I think you nailed it. Things also used to be heavy on the “how do to I do X?” type discussions, whereas now, it’s often “here’s what I feel about Y.”
(yeah, I know, like we’re doing right now)
The emotional, social aspect of social media seems to have overtaken the more rational, objective nature of the earlier discussions.
Interesting how our digital media era is becoming simultaneously both ephemeral and permanent, as every politician seems to find out sooner or later.
Agreed on all points. I’ve joined a number of Facebook groups for automotive purposes and found that only the most niche were of any actual use. The rest were exactly as you said, shallow knowledge pool, minimal resources, and repetitive posts. I think forums had a higher water mark strictly because it took effort to go there and create a decent post. It required some investment on your part to be involved in a community, in general. Some of my best memories from the aughts was trolling Volvo and SAAB forums trying to figure out WTF to do. Good folks there.
These days, a lot of my resources come from archived posts and YouTube videos, which don’t appear to have an expiration date…yet. But obscure DIYs, like adding a block heater to my Jeep wouldn’t have been feasible without a good post I found online that still hadn’t lost its pictures yet.
Yep, good point regarding there being some investment to be involved in a community that’s now lacking in social media groups. The current prevailing attitude seems to be to just throw a question out with zero prior research and expecting a spoonfed answer. This grinds my gears as a grizzled veteran of the internet (I’ve been active on some forums since 1999!) who prides myself on my internet research skills.
And many “bigger” forums are owned by large companies that use it only as a vehicle to sell ads and ad space. The tight knit communities of the past are simply long gone.
You also had active users and admins who actively pushed people to search the forums before posting repetitive questions. And it was easier to link to another post on the forums than social media, since you didn’t have the algorithm shuffling what it shows first.
And the algorithm can be especially frustrating because post engagement generally prioritizes that post. An argument will show up a lot more than a clean, detailed explanation.
Yep, it’s so frustrating when a knowledgable detailed post on social media gets little engagement so it basically just disappears.
Back in the day, I often thought the “do a search!!!” admonishments could seem heavy handed, but I now appreciate just how necessary they were to keeping things focused and useful.
Between ancient forums full of dead Photobucket links and only 2 active users, Facebook groups that require you to give Zucc your firstborn’s blood type and SSN, and perhaps even the worst – private Discord servers, there has never been a worse time to be a home mechanic.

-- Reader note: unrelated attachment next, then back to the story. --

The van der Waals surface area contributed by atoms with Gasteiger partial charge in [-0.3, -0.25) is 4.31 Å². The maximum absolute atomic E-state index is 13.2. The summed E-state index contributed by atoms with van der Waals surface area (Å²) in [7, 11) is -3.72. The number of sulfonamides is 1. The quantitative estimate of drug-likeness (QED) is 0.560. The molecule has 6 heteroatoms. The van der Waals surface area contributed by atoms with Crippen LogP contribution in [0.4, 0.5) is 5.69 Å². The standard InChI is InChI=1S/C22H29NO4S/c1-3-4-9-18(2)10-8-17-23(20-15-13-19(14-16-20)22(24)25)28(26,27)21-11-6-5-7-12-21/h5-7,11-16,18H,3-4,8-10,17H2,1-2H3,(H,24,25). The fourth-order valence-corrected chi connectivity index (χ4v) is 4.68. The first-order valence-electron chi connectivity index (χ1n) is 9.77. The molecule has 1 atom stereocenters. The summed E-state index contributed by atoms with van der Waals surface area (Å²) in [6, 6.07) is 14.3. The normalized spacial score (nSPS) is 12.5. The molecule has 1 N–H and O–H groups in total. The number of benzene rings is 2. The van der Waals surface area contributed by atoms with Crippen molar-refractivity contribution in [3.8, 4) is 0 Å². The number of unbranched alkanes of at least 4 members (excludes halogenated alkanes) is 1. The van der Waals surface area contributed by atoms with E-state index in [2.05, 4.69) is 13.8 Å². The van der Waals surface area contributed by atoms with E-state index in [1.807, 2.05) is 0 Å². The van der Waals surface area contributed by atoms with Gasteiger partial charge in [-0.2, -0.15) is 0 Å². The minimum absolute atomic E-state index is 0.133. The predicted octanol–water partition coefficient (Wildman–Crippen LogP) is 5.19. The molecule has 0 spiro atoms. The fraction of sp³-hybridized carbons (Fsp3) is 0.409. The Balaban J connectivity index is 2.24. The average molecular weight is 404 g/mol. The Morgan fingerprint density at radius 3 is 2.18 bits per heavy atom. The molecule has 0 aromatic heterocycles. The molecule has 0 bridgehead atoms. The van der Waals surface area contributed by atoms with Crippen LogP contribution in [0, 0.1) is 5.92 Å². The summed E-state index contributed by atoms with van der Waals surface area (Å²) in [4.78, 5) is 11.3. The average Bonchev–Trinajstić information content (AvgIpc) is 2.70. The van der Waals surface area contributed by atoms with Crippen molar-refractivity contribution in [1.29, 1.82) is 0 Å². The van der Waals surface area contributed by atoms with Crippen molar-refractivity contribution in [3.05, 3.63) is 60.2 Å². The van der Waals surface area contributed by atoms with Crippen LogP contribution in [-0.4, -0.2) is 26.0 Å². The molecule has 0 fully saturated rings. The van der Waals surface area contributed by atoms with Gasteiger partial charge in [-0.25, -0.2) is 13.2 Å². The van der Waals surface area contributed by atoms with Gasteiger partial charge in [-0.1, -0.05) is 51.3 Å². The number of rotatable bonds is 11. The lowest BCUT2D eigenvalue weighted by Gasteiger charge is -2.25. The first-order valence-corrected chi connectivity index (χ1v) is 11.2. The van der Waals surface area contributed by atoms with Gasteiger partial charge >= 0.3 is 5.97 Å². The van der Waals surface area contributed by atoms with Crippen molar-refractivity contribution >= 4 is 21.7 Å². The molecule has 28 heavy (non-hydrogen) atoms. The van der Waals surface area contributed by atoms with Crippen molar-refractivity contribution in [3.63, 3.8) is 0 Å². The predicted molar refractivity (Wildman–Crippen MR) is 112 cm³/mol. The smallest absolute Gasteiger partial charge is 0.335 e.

I mean there probably has been a worse time, but knowing how close we were and how far we’ve fallen does sting a bit.
I mean we’re still in a better place than the days when the only resource for repair info was a vague Haynes or Chilton manual that covers 5 other car models in addition to the one you’re working on, but yeah, we’re past peak now.
If you don’t want to try that manual, your uncle’s buddy totally did this same job on a car that is pretty much exactly the same. Well, it’s not entirely dissimilar, and I definitely think the carb work he did on it will translate to your fuel-injected car. He’ll help you out for a case of beer he will polish off before he starts working on the car. He’s kind of a lightweight, but he’s got this.
At least one of the good things about the current social media era is the videos. It’s hard to totally fake something when you’re making a video of your actually doing it.
In the good ole internet days, there could be a lot of noise to wade through to find the signal, the one person who actually had the correct way vs. the 20 who were experts damnit and you just need to listen to them already and not ask pesky questions b/c they’ve been doing this since before you were born/run down single digit ETs/have driven to Tierra del Fuego and back/etc.
I’d argue that 2005-2018 or so was peak internet in general. Big enough to be useful but before it all became nothing but algorithms designed solely to generate ad revenue and collect data on you
Can’t disagree there.
You could fill a thousand Libraries of Alexandria with the specialized hobby knowledge that’s been purged from the internet over the past 10 years. It’s a true shame.